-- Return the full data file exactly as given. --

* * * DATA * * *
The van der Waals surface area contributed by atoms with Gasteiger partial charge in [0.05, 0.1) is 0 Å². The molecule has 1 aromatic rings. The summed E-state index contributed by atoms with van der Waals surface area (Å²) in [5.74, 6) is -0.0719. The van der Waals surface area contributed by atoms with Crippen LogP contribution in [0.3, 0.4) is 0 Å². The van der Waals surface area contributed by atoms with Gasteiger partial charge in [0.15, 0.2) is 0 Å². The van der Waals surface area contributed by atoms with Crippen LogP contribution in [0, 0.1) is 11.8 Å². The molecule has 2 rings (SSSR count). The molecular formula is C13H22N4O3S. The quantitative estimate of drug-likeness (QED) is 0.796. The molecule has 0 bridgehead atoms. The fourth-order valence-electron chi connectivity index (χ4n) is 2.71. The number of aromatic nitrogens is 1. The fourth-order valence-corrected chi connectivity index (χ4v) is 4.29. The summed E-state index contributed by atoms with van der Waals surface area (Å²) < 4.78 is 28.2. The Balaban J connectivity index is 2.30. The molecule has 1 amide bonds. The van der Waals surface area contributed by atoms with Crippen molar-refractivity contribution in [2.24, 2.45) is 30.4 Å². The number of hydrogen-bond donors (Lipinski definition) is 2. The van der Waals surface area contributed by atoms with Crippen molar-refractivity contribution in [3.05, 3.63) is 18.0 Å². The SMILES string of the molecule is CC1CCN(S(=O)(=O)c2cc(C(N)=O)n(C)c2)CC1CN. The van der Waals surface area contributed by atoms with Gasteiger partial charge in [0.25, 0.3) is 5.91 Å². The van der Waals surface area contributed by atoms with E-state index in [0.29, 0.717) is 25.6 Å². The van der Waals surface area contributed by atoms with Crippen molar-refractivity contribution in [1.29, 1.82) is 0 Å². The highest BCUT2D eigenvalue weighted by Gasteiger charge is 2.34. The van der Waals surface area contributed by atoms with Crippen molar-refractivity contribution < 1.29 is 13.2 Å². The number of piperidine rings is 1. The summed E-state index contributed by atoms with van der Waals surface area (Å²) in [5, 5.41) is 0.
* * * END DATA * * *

The van der Waals surface area contributed by atoms with Gasteiger partial charge in [0.05, 0.1) is 0 Å². The molecule has 1 aromatic rings. The summed E-state index contributed by atoms with van der Waals surface area (Å²) in [5.74, 6) is -0.0719. The van der Waals surface area contributed by atoms with Crippen LogP contribution in [0.3, 0.4) is 0 Å². The van der Waals surface area contributed by atoms with Gasteiger partial charge in [0.15, 0.2) is 0 Å². The van der Waals surface area contributed by atoms with Crippen LogP contribution in [0, 0.1) is 11.8 Å². The molecule has 2 rings (SSSR count). The molecular formula is C13H22N4O3S. The quantitative estimate of drug-likeness (QED) is 0.796. The molecule has 0 bridgehead atoms. The fourth-order valence-electron chi connectivity index (χ4n) is 2.71. The number of aromatic nitrogens is 1. The fourth-order valence-corrected chi connectivity index (χ4v) is 4.29. The summed E-state index contributed by atoms with van der Waals surface area (Å²) < 4.78 is 28.2. The Balaban J connectivity index is 2.30. The molecule has 1 amide bonds. The van der Waals surface area contributed by atoms with Crippen molar-refractivity contribution in [2.24, 2.45) is 30.4 Å². The number of hydrogen-bond donors (Lipinski definition) is 2. The van der Waals surface area contributed by atoms with Crippen molar-refractivity contribution in [3.05, 3.63) is 18.0 Å². The SMILES string of the molecule is CC1CCN(S(=O)(=O)c2cc(C(N)=O)n(C)c2)CC1CN. The van der Waals surface area contributed by atoms with Gasteiger partial charge in [0.25, 0.3) is 5.91 Å². The van der Waals surface area contributed by atoms with E-state index in [0.29, 0.717) is 25.6 Å². The van der Waals surface area contributed by atoms with Crippen molar-refractivity contribution in [1.29, 1.82) is 0 Å². The highest BCUT2D eigenvalue weighted by Gasteiger charge is 2.34. The van der Waals surface area contributed by atoms with Crippen molar-refractivity contribution < 1.29 is 13.2 Å². The number of piperidine rings is 1. The summed E-state index contributed by atoms with van der Waals surface area (Å²) in [5, 5.41) is 0.